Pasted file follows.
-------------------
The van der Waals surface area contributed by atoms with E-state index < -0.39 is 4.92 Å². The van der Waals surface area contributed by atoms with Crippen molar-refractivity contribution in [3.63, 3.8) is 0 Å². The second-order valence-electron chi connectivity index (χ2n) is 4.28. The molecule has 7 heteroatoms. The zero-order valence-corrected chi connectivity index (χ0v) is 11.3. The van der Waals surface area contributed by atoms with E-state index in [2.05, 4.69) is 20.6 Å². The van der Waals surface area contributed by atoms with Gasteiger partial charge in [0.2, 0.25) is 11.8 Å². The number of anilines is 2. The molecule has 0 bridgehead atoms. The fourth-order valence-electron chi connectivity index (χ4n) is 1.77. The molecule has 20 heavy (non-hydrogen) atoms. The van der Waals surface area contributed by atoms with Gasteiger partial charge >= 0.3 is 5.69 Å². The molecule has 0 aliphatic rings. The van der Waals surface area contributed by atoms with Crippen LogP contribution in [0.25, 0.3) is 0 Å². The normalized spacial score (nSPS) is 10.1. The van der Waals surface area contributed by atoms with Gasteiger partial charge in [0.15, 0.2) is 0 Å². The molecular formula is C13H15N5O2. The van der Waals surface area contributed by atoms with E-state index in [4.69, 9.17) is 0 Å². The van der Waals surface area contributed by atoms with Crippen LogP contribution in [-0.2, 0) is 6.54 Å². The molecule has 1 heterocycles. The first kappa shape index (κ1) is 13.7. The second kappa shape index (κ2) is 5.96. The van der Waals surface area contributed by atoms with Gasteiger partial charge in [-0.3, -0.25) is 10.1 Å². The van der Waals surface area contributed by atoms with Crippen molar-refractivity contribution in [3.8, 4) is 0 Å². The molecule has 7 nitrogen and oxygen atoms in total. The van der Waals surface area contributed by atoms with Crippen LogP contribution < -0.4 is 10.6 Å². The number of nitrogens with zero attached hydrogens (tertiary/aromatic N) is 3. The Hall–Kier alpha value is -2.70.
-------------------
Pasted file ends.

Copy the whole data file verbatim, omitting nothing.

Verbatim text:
The van der Waals surface area contributed by atoms with E-state index < -0.39 is 4.92 Å². The van der Waals surface area contributed by atoms with Crippen molar-refractivity contribution in [3.63, 3.8) is 0 Å². The second-order valence-electron chi connectivity index (χ2n) is 4.28. The molecule has 7 heteroatoms. The zero-order valence-corrected chi connectivity index (χ0v) is 11.3. The van der Waals surface area contributed by atoms with E-state index in [2.05, 4.69) is 20.6 Å². The van der Waals surface area contributed by atoms with Gasteiger partial charge in [0.2, 0.25) is 11.8 Å². The number of anilines is 2. The molecule has 0 bridgehead atoms. The fourth-order valence-electron chi connectivity index (χ4n) is 1.77. The molecule has 20 heavy (non-hydrogen) atoms. The van der Waals surface area contributed by atoms with Gasteiger partial charge >= 0.3 is 5.69 Å². The molecule has 0 aliphatic rings. The van der Waals surface area contributed by atoms with Crippen LogP contribution in [0.25, 0.3) is 0 Å². The normalized spacial score (nSPS) is 10.1. The van der Waals surface area contributed by atoms with Gasteiger partial charge in [0.15, 0.2) is 0 Å². The molecular formula is C13H15N5O2. The van der Waals surface area contributed by atoms with E-state index in [4.69, 9.17) is 0 Å². The van der Waals surface area contributed by atoms with Crippen LogP contribution in [-0.2, 0) is 6.54 Å². The molecule has 1 heterocycles. The first kappa shape index (κ1) is 13.7. The second kappa shape index (κ2) is 5.96. The van der Waals surface area contributed by atoms with Gasteiger partial charge in [-0.3, -0.25) is 10.1 Å². The van der Waals surface area contributed by atoms with Crippen molar-refractivity contribution in [3.8, 4) is 0 Å². The molecule has 7 nitrogen and oxygen atoms in total. The van der Waals surface area contributed by atoms with Crippen LogP contribution < -0.4 is 10.6 Å². The number of nitrogens with zero attached hydrogens (tertiary/aromatic N) is 3. The Hall–Kier alpha value is -2.70.